By Jeremy Bauer-Wolf
It was a scene worthy of “House of Cards,” a drama of hardball, in-your-face politics on Capitol Hill.
Six lawmakers, three from each chamber of the Maryland General Assembly, standing in a ring in the House of Delegates lounge at a half hour before midnight, vehemently haggling over a single bill.
They had only 30 minutes before the close of the 2014 session, and they needed to find middle ground on legislation that would grant the popular Netflix drama an additional $3.5 million in tax dollars.
But in the end, the six members of conference committee on SB 1051, only ran out the clock. They ended their meeting, and a session-long negotiation, without compromise and walked away.
Up to $15 million already
“House of Cards,” could receive up to $15 million in tax credits from Maryland — an initial $7.5 allocated by Gov. Martin O’Malley and another $7.5 as agreed to by the budget conference committee, drawn from the Sunny Day fund and Special Fund for the Preservation of Cultural Arts.
If the bill had passed, “House of Cards” could have gained an additional $3.5 million for a total $18.5 million in tax credits, a number developed by the Senate.
During their late-night quarrel, members on the Senate side — James Ed DeGrange, Verna Jones-Rodwell and Roger Manno — asked the delegates to strike language from the bill that would have permitted the Department of Business and Economic Development to recover tax credits should the state discover a production company had migrated out-of-state, as the producers of “House of Cards” had threatened.
This amendment had been added by the House Ways and Means Committee.
The senators asserted the provision would have “a chilling effect” on other production companies seeking to film in Maryland.
“We wouldn’t be here if that language wasn’t on here,” DeGrange said to the other conferees.
Quibbling, snapping, stalling
The meeting eventually divolved into quibbling — Del. Frank Turner, one of the delegate conferees, snapped at DeGrange, because he was only addressing Ways and Means Chairwoman Sheila Hixson. House Majority Leader Kumar Barve was the third House conferee.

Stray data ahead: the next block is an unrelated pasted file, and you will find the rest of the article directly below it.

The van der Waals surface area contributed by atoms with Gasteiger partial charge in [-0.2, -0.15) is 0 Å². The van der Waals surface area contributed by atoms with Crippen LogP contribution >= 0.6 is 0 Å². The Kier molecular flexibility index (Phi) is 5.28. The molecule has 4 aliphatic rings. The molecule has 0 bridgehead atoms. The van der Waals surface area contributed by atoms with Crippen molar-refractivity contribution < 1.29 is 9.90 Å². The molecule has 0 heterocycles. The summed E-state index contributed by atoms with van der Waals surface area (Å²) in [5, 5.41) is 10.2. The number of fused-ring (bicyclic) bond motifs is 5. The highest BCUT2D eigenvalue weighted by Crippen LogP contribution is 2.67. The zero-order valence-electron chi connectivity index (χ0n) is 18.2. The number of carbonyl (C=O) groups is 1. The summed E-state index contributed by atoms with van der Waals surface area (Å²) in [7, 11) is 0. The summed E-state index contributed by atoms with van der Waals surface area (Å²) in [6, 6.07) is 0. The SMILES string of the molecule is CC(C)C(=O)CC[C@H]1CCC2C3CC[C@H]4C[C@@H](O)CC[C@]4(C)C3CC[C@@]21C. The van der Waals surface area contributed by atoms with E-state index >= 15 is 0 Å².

DeGrange in turn accused the delegates of stalling, trying to run out the clock.
Jones-Rodwell said not providing “House of Cards” with their requested funds would limit growth of jobs and the film industry.
“Is this just to see who has the biggest balls?,” she said.
Surrounded by a gaggle of reporters, the meeting ended just minutes before midnight, with a stand-off between DeGrange and Turner. Hixson needed to drag Turner by the arm away from DeGrange.
Threat to leave the state
The saga began early in session, when the “House of Cards” production team, Media Rights Capital, sent a letter to Gov. O’Malley and General Assembly leadership that indicated if the legislature did not pass an increased tax credit, then they would move out of state.
The Senate, wooed after a legislative reception with leading man Kevin Spacey, boosted the tax credit to $18.5 million through their bill, sponsored by Senate Budget and Taxation Chair Ed Kasemeyer, D-Howard, an early champion of the film tax credit.
The House, however, was not as smitten, and Del. Bill Frick introduced an amendment to the Budget Reconciliation and Financing Act that would have allowed the state to seize the “House of Cards” property under eminent domain — to send a message, Frick said.
Conferees on the budget conference committee eventually eliminated the amendment from BRFA, but House Ways and Means still enacted the clawback provision in a separate bill.
Speaker calls lack of compromise unfortunate
After Sine Die, House Speaker Michael Busch said it was unfortunate that the House and Senate couldn’t work through their differences.
“It’s the end of session,” Busch said. “People feel strongly. I know the Ways and Means Committee felt strongly about the position they had, and I know the Senate, their position. It really comes down to $15 million and $18 million.”
O’Malley said in a press conference prior to the conference committee dispute that the tax credit primarily served as a job creator, and that he hoped the House and Senate would resolve their differences.
O’Malley said he had only watched “House of Cards” once, on a long flight. He’s more of a “Veep” fan.
“Everybody always threatens to leave if they don’t get what they want, and you know, that’s what they say — but sometimes when they get what they want, they [still] go home,” he said.